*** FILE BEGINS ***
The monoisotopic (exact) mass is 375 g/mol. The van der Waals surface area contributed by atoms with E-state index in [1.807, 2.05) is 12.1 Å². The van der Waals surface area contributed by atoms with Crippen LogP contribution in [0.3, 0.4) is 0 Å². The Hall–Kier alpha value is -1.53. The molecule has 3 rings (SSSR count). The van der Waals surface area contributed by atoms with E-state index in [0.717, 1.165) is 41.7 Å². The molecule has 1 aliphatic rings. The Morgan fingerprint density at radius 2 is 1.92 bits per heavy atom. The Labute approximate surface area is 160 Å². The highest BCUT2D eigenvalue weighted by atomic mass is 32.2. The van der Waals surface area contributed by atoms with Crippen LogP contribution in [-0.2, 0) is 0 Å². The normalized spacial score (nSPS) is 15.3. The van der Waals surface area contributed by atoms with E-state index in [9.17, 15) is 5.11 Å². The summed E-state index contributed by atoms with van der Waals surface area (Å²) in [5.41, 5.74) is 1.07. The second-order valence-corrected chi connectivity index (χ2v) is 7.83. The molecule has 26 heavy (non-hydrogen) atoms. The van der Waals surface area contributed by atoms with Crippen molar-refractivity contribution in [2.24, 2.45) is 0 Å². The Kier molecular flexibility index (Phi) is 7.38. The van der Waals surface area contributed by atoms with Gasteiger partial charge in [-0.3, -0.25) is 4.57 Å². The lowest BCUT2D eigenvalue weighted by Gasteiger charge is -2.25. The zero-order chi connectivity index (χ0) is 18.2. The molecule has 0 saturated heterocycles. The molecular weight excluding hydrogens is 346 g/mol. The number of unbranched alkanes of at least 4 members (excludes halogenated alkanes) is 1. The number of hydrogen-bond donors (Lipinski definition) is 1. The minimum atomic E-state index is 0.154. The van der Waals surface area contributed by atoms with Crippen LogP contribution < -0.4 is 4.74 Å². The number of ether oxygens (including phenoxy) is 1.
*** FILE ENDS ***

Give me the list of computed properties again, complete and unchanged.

The monoisotopic (exact) mass is 375 g/mol. The van der Waals surface area contributed by atoms with E-state index in [1.807, 2.05) is 12.1 Å². The van der Waals surface area contributed by atoms with Crippen LogP contribution in [0.3, 0.4) is 0 Å². The Hall–Kier alpha value is -1.53. The molecule has 3 rings (SSSR count). The van der Waals surface area contributed by atoms with E-state index in [0.717, 1.165) is 41.7 Å². The molecule has 1 aliphatic rings. The Morgan fingerprint density at radius 2 is 1.92 bits per heavy atom. The Labute approximate surface area is 160 Å². The highest BCUT2D eigenvalue weighted by atomic mass is 32.2. The van der Waals surface area contributed by atoms with Crippen LogP contribution in [-0.2, 0) is 0 Å². The normalized spacial score (nSPS) is 15.3. The van der Waals surface area contributed by atoms with E-state index in [9.17, 15) is 5.11 Å². The summed E-state index contributed by atoms with van der Waals surface area (Å²) in [5.41, 5.74) is 1.07. The second-order valence-corrected chi connectivity index (χ2v) is 7.83. The molecule has 26 heavy (non-hydrogen) atoms. The van der Waals surface area contributed by atoms with Crippen molar-refractivity contribution in [2.24, 2.45) is 0 Å². The Kier molecular flexibility index (Phi) is 7.38. The van der Waals surface area contributed by atoms with Gasteiger partial charge in [-0.3, -0.25) is 4.57 Å². The lowest BCUT2D eigenvalue weighted by Gasteiger charge is -2.25. The zero-order chi connectivity index (χ0) is 18.2. The molecule has 0 saturated heterocycles. The molecular weight excluding hydrogens is 346 g/mol. The number of unbranched alkanes of at least 4 members (excludes halogenated alkanes) is 1. The number of hydrogen-bond donors (Lipinski definition) is 1. The minimum atomic E-state index is 0.154. The van der Waals surface area contributed by atoms with Crippen LogP contribution < -0.4 is 4.74 Å². The number of ether oxygens (including phenoxy) is 1.